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A graduate of Glasgow and York, Helen taught at St Andrews and Hertfordshire before returning to York in 2004. Her wide-ranging interests embrace Renaissance poetry, drama, and prose; history of the book; feminist literary history and theory; religion and conversion; the history of reading; and materiality.
Helen has published more than thirty articles and chapters on topics ranging from the printing of Shakespeare’s early plays to the links between reading and digestion, the cultural and domestic presence of animals, the imaginative connections between physical illness and spiritual trial, and the many uses of early modern paper.
Her first monograph, Grossly Material Things: Women and Book Production in Early Modern England (Oxford University Press, 2012), was awarded the Roland H. Bainton Literature Prize and the DeLong Book History Prize. Helen is co-editor of Renaissance Paratexts (Cambridge University Press, 2011; paperback 2014), The Oxford Handbook of the Bible in Early Modern England, c. 1530-1700 (Oxford University Press, 2015; awarded the Roland H. Bainton Reference Prize), and Conversions: Gender and Religious Change in Early Modern Europe (Manchester University Press, 2017).
Helen’s current monograph project investigates the liveliness of matter and its dramatic and poetic expression in the sixteenth- and seventeenth centuries. With Simon Ditchfield (History), Helen co-directed the AHRC-funded project Conversion Narratives in Early Modern Europe. She was Principal Investigator for the AHRC Research Network Imagining Jerusalem, c. 1099 to the Present Day.
Helen is founding co-director of Thin Ice Press, the Department of English & Related Literature’s in-house letterpress studio.
Helen’s book, Grossly Material Things, and edited collection, Renaissance Paratexts, have shaped recent debates about the presence of women as actors and agents in the literary marketplace, and the effects of books on early modern readers. The Oxford Handbook of the Bible in Early Modern England is the first comprehensive study of the English Bible across the two centuries following the Reformation, while Conversions: Gender and Religious Change in Early Modern Europe, breaks new ground in considering the intimate connections between religious identity and the sexed self across and beyond a distinctly multi-cultural Europe.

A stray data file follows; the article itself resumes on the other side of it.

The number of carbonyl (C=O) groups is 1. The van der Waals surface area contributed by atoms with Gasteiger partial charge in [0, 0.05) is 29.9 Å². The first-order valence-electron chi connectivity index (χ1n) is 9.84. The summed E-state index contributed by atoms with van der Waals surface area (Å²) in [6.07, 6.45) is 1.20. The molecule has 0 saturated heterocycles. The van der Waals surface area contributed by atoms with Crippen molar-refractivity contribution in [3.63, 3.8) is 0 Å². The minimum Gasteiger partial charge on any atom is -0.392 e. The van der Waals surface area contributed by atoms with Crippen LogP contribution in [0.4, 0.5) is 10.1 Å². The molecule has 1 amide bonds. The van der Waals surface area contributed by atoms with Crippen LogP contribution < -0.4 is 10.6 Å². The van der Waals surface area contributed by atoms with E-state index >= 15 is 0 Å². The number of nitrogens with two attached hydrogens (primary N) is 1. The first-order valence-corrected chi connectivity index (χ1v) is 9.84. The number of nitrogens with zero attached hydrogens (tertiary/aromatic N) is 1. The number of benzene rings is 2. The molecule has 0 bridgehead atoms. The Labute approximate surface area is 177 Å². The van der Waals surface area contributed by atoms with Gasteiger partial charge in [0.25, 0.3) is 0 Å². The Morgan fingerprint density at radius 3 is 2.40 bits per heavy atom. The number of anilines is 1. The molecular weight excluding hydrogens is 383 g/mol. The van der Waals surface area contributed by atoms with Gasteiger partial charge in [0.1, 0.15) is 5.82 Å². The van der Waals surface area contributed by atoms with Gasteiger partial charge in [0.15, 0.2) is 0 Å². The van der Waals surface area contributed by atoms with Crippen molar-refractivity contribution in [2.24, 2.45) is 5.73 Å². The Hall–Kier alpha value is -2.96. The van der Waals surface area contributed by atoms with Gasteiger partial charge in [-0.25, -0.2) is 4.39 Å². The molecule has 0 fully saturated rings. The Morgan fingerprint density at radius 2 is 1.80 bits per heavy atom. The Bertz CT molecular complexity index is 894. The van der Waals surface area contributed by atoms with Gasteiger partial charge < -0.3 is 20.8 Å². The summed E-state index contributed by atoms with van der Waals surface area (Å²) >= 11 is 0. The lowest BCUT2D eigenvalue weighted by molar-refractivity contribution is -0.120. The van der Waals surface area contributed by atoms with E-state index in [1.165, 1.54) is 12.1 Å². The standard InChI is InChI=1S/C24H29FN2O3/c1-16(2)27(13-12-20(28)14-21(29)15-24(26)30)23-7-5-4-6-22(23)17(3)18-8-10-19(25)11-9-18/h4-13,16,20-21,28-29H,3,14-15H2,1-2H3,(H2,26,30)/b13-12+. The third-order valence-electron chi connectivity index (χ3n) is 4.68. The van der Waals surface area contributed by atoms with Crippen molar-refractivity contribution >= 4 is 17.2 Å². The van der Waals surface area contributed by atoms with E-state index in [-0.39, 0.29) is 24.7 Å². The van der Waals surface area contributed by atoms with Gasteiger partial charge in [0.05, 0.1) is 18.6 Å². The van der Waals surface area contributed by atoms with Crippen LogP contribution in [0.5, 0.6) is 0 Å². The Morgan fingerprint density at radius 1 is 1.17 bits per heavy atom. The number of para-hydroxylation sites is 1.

Helen has given papers, invited lectures and keynotes to a wide range of audiences across the world, and enjoys giving public talks about her work. She collaborated with Hardwick Hall, Derbyshire for an exhibition on the theme of ‘Virtue and Vice’, which included the staging of a ‘flash quartet’. Her work formed one of the department’s impact submissions to REF 2014.
Helen is founding co-director of Thin Ice Press, a working letterpress studio and imprint, which also offers public workshops, events and training.
Helen’s current projects include an ambitious account of early modern materiality, which traces the liveliness of matter and makes the case for literature as a means of engaging with and assaying the world around us. She is also at work on a project which considers the book as an object of attention in the Renaissance: recovering its sensuous, aesthetic, and conceptual appeal to artists, natural philosophers, and poets, as well as to printers and readers.
Helen is delighted to work with an outstanding group of doctoral candidates. She has supervised doctoral theses on:
Helen is happy to receive proposals for doctoral research in any area of Renaissance literature and culture, particularly on questions of materiality and the history of science and philosophy; book history and material texts; and women as authors, workers, and cultural agents.
Helen teaches across the Renaissance and early modern period at both undergraduate and MA level, and lectures on everything from interdisciplinarity to animal studies. She pioneered our innovative English-History bridge module, ‘Texts and Histories’, and has received a Vice-Chancellor’s Teaching Award in recognition of her dedication to teaching and learning.
At MA level, Helen offers a groundbreaking course on 'Objects and the Early Modern', and contributes to the core courses for both the MA in Renaissance Literature and the Renaissance and Early Modern Studies MA.